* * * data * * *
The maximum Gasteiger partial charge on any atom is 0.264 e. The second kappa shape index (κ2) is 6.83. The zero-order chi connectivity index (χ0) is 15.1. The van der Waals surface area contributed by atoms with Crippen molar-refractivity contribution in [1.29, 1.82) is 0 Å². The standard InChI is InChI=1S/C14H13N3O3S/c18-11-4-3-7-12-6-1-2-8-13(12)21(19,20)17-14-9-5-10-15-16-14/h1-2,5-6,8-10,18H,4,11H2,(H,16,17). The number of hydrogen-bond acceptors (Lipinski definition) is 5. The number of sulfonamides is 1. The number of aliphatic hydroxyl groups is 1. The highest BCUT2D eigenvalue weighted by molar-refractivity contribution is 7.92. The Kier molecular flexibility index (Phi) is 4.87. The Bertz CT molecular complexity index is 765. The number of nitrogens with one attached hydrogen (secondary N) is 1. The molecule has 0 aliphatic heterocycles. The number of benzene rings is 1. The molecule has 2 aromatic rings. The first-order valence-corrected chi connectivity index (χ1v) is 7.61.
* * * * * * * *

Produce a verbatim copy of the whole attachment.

The maximum Gasteiger partial charge on any atom is 0.264 e. The second kappa shape index (κ2) is 6.83. The zero-order chi connectivity index (χ0) is 15.1. The van der Waals surface area contributed by atoms with Crippen molar-refractivity contribution in [1.29, 1.82) is 0 Å². The standard InChI is InChI=1S/C14H13N3O3S/c18-11-4-3-7-12-6-1-2-8-13(12)21(19,20)17-14-9-5-10-15-16-14/h1-2,5-6,8-10,18H,4,11H2,(H,16,17). The number of hydrogen-bond acceptors (Lipinski definition) is 5. The number of sulfonamides is 1. The number of aliphatic hydroxyl groups is 1. The highest BCUT2D eigenvalue weighted by molar-refractivity contribution is 7.92. The Kier molecular flexibility index (Phi) is 4.87. The Bertz CT molecular complexity index is 765. The number of nitrogens with one attached hydrogen (secondary N) is 1. The molecule has 0 aliphatic heterocycles. The number of benzene rings is 1. The molecule has 2 aromatic rings. The first-order valence-corrected chi connectivity index (χ1v) is 7.61.